Taiwan, Taipei-European Union parliamentarians met with the Taiwanese Prime Minister on Wednesday during the first official visit of the EU delegation to the autonomous islands amid threats from the Chinese administration.
Thirteen members of the EU Commission on Foreign Interference with the Democratic Process have visited Taiwan after the European Parliament passed a resolution last month calling for “strengthening political relations between the EU and Taiwan.”
“We are very geographically separated, but they share the same values of freedom, democracy, human rights, the rule of law, etc …. In that respect, we actually Is very intimate, “said Taiwanese Prime Minister Su Tseng-chang.
The European delegation will also meet with President Tsai Ing-wen and Digital Minister Audrey Tang to visit Taiwanese think tanks and NGOs working on measures against disinformation.
The visit was in the midst of growing support for a democratic island that the Chinese Communist Party government claimed to force annexation as needed as part of its territory, and growing negative perceptions of Western nations about Beijing. Will be done. Taiwan is virtually an independent country, with its own army, democratically elected government, and constitution.
“Your democracy’s prosperity is horrifying and that’s why we’re so happy to be here,” said Raphaël Glucksmann, chairman of the Foreign Interference Commission. “You have shown that democracy can flourish in the region and that the authoritarian regime is not the future.”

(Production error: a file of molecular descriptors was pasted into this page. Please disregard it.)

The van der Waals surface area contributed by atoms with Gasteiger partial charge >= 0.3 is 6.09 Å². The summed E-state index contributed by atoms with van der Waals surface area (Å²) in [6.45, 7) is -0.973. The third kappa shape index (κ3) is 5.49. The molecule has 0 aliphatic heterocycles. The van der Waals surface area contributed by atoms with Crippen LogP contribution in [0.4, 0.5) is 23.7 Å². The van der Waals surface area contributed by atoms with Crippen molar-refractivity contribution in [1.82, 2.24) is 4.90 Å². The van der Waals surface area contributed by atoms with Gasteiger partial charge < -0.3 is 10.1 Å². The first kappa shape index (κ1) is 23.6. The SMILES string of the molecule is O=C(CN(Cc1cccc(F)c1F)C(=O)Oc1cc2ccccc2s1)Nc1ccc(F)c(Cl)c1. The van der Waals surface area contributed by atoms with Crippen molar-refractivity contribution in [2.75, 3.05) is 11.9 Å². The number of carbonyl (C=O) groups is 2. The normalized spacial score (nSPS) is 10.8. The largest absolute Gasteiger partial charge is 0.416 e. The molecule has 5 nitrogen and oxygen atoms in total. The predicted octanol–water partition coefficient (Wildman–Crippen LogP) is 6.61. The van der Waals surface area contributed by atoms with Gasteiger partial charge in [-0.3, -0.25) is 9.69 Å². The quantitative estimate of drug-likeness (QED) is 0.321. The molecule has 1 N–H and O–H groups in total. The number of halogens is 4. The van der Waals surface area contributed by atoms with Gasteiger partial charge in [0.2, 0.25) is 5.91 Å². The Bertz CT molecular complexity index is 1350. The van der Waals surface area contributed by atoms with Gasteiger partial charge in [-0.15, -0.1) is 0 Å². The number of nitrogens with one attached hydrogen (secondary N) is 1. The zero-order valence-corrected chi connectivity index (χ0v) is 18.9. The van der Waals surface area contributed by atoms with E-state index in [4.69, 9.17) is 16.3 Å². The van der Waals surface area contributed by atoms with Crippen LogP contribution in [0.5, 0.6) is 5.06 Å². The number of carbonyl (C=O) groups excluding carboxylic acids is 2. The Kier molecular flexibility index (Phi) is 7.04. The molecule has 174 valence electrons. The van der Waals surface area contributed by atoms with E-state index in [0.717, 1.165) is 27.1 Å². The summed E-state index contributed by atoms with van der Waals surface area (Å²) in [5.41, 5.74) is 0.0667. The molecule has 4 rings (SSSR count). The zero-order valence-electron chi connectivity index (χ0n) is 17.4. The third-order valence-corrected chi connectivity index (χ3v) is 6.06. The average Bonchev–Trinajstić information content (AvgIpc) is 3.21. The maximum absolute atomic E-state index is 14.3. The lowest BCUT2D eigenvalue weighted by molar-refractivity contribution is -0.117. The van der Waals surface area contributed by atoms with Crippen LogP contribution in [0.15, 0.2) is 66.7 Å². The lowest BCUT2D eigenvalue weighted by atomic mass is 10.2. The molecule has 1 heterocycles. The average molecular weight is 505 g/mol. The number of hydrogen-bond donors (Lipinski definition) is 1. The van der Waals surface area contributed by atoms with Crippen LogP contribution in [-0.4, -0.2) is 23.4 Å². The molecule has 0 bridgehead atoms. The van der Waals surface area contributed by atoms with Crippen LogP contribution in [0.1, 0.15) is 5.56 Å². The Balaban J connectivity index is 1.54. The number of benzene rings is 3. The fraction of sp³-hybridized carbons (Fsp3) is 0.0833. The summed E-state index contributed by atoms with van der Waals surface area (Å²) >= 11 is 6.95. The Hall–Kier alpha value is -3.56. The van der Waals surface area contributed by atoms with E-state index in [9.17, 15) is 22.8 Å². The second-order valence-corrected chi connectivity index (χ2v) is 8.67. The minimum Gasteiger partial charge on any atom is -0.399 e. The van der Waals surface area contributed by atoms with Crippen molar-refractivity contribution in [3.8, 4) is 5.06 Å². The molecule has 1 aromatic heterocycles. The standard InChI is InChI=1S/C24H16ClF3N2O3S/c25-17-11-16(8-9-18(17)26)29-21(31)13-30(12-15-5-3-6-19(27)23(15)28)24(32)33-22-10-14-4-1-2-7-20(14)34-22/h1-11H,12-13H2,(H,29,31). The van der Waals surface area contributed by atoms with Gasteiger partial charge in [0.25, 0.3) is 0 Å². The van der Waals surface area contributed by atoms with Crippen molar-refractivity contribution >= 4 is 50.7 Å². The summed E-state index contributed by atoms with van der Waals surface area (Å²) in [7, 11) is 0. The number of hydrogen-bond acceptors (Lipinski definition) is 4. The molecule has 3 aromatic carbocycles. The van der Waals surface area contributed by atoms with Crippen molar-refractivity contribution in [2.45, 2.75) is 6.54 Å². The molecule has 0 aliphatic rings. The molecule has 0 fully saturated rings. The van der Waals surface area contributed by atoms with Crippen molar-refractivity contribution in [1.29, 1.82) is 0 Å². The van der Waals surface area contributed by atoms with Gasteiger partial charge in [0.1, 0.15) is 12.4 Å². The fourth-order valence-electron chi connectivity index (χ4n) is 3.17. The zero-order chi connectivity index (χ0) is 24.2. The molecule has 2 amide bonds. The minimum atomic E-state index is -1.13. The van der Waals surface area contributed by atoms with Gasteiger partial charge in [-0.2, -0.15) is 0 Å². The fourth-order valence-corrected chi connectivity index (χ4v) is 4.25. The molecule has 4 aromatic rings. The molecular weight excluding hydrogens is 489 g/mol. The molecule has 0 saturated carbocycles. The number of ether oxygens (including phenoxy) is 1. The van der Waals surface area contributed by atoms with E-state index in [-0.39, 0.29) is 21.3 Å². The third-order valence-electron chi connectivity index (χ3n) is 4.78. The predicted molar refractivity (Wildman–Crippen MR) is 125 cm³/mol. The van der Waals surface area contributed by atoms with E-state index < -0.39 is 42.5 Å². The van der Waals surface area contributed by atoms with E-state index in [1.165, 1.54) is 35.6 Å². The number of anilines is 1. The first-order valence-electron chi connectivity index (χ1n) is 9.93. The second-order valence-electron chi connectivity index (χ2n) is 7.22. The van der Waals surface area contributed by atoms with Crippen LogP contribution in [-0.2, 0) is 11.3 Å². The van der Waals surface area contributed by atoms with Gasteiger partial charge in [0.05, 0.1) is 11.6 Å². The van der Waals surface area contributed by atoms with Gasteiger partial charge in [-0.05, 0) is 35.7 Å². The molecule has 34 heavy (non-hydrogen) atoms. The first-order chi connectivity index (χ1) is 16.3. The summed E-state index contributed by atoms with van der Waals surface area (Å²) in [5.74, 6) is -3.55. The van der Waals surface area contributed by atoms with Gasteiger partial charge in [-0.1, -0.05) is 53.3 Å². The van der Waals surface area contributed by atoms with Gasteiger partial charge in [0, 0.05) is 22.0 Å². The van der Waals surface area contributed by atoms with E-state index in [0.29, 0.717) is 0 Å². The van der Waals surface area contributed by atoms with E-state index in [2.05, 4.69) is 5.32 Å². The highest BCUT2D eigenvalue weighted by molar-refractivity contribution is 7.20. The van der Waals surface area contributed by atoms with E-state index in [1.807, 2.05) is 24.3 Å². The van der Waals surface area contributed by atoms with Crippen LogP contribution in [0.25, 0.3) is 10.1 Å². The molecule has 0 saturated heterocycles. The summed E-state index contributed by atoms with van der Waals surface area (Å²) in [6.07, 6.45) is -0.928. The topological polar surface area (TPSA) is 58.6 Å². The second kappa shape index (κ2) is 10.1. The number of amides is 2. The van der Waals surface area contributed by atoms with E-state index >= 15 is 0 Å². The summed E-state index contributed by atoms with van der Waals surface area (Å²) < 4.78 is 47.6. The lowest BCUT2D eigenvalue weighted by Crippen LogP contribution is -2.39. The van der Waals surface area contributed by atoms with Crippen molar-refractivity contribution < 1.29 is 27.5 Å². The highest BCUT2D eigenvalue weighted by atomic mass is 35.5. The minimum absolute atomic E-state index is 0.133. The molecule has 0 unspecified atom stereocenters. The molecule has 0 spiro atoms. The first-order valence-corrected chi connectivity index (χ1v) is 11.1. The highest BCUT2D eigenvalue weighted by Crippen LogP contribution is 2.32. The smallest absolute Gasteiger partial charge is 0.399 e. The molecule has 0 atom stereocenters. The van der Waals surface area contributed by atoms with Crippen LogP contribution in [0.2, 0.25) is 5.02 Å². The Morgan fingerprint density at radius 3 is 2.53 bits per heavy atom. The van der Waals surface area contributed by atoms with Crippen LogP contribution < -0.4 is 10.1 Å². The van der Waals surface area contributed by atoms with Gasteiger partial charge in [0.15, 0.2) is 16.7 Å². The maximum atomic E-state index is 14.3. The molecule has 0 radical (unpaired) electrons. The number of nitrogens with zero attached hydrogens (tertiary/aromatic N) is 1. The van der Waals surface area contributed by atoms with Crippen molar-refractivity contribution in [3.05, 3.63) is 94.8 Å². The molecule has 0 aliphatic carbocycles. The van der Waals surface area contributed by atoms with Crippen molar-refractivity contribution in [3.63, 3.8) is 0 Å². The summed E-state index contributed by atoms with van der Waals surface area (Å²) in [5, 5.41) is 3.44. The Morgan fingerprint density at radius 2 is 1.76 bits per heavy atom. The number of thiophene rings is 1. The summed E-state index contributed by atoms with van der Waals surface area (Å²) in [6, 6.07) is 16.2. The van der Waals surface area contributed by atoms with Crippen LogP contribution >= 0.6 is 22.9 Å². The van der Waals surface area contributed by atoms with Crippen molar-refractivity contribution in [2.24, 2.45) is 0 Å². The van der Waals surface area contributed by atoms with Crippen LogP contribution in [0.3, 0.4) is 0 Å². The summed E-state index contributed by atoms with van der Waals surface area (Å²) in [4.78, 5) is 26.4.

In July, EU member state Lithuania accepted Taiwan’s request to open a representative office in the capital that would act as a de facto embassy. It also donated hundreds of thousands of vaccines to the island this year, causing dissatisfaction with the Chinese administration. In August, China resigned as Lithuanian ambassador in protest and expelled Lithuanian ambassador from Beijing.
In October, the EU Parliament resolved to pass a resolution on the Taiwan issue, noting tensions in the South China Sea.
A non-binding resolution passed with 580-26 votes and 66 abstentions calls on the EU to immediately take steps to establish a bilateral investment treaty with Taiwan. It also proposes a politically symbolic gesture to change the name of Taiwan’s representative office from Taiwan’s European Economic and Trade Office to Taiwan’s European Union Office.
The report also called on the Chinese administration to immediately end “the continued invasion of Taiwan’s air defense identification zone,” saying that “the EU attaches great importance to the security of the Taiwan Strait.”
The Chinese administration has sent more and more fighters to the island in a long-term campaign of military harassment, at least since last year when Taiwan began releasing data.
The report reflected the position of the United States as Secretary of State Antony Blinken recently called on other members of the United Nations to support Taiwan’s independent participation in international groups.
Taiwan’s Foreign Minister Joseph Wu visited the Czech Republic and Slovakia last week to strengthen cooperation with both countries.